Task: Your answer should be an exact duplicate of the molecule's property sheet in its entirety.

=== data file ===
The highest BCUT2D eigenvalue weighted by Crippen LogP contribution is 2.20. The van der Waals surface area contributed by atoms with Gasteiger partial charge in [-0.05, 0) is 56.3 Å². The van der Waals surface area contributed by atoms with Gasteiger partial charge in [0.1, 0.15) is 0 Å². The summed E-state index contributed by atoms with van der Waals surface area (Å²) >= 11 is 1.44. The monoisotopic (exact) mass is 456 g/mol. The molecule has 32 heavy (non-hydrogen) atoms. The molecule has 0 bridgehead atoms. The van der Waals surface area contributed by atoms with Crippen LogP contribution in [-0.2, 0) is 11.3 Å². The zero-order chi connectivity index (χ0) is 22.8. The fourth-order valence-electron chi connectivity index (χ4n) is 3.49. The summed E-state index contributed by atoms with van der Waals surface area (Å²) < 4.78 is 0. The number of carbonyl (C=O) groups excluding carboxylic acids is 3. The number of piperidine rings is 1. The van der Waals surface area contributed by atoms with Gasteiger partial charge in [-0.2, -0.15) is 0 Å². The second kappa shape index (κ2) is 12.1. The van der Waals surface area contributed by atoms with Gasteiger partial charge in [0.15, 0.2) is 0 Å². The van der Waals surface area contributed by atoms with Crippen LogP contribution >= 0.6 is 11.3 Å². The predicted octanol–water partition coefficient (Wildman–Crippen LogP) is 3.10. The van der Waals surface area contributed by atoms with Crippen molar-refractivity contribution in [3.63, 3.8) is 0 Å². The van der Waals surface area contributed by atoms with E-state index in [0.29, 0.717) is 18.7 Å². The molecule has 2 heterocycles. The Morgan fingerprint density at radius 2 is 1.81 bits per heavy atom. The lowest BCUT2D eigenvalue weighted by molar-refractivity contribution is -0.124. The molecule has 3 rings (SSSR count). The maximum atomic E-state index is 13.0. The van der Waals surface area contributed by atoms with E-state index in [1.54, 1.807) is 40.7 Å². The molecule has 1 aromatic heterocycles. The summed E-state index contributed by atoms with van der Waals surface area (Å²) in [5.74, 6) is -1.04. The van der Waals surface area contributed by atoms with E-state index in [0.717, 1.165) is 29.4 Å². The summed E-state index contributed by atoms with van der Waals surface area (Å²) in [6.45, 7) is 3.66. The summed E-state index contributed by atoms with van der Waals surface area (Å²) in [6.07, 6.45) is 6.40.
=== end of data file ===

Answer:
The highest BCUT2D eigenvalue weighted by Crippen LogP contribution is 2.20. The van der Waals surface area contributed by atoms with Gasteiger partial charge in [-0.05, 0) is 56.3 Å². The van der Waals surface area contributed by atoms with Gasteiger partial charge in [0.1, 0.15) is 0 Å². The summed E-state index contributed by atoms with van der Waals surface area (Å²) >= 11 is 1.44. The monoisotopic (exact) mass is 456 g/mol. The molecule has 32 heavy (non-hydrogen) atoms. The molecule has 0 bridgehead atoms. The van der Waals surface area contributed by atoms with Crippen LogP contribution in [-0.2, 0) is 11.3 Å². The zero-order chi connectivity index (χ0) is 22.8. The fourth-order valence-electron chi connectivity index (χ4n) is 3.49. The summed E-state index contributed by atoms with van der Waals surface area (Å²) < 4.78 is 0. The number of carbonyl (C=O) groups excluding carboxylic acids is 3. The number of piperidine rings is 1. The van der Waals surface area contributed by atoms with Gasteiger partial charge in [-0.2, -0.15) is 0 Å². The second kappa shape index (κ2) is 12.1. The van der Waals surface area contributed by atoms with Gasteiger partial charge in [0.15, 0.2) is 0 Å². The van der Waals surface area contributed by atoms with Crippen LogP contribution >= 0.6 is 11.3 Å². The predicted octanol–water partition coefficient (Wildman–Crippen LogP) is 3.10. The van der Waals surface area contributed by atoms with Crippen molar-refractivity contribution in [3.63, 3.8) is 0 Å². The van der Waals surface area contributed by atoms with E-state index in [0.29, 0.717) is 18.7 Å². The molecule has 2 heterocycles. The Morgan fingerprint density at radius 2 is 1.81 bits per heavy atom. The lowest BCUT2D eigenvalue weighted by molar-refractivity contribution is -0.124. The molecule has 3 rings (SSSR count). The maximum atomic E-state index is 13.0. The van der Waals surface area contributed by atoms with E-state index in [1.54, 1.807) is 40.7 Å². The molecule has 1 aromatic heterocycles. The summed E-state index contributed by atoms with van der Waals surface area (Å²) in [5.74, 6) is -1.04. The van der Waals surface area contributed by atoms with E-state index in [0.717, 1.165) is 29.4 Å². The summed E-state index contributed by atoms with van der Waals surface area (Å²) in [6.45, 7) is 3.66. The summed E-state index contributed by atoms with van der Waals surface area (Å²) in [6.07, 6.45) is 6.40.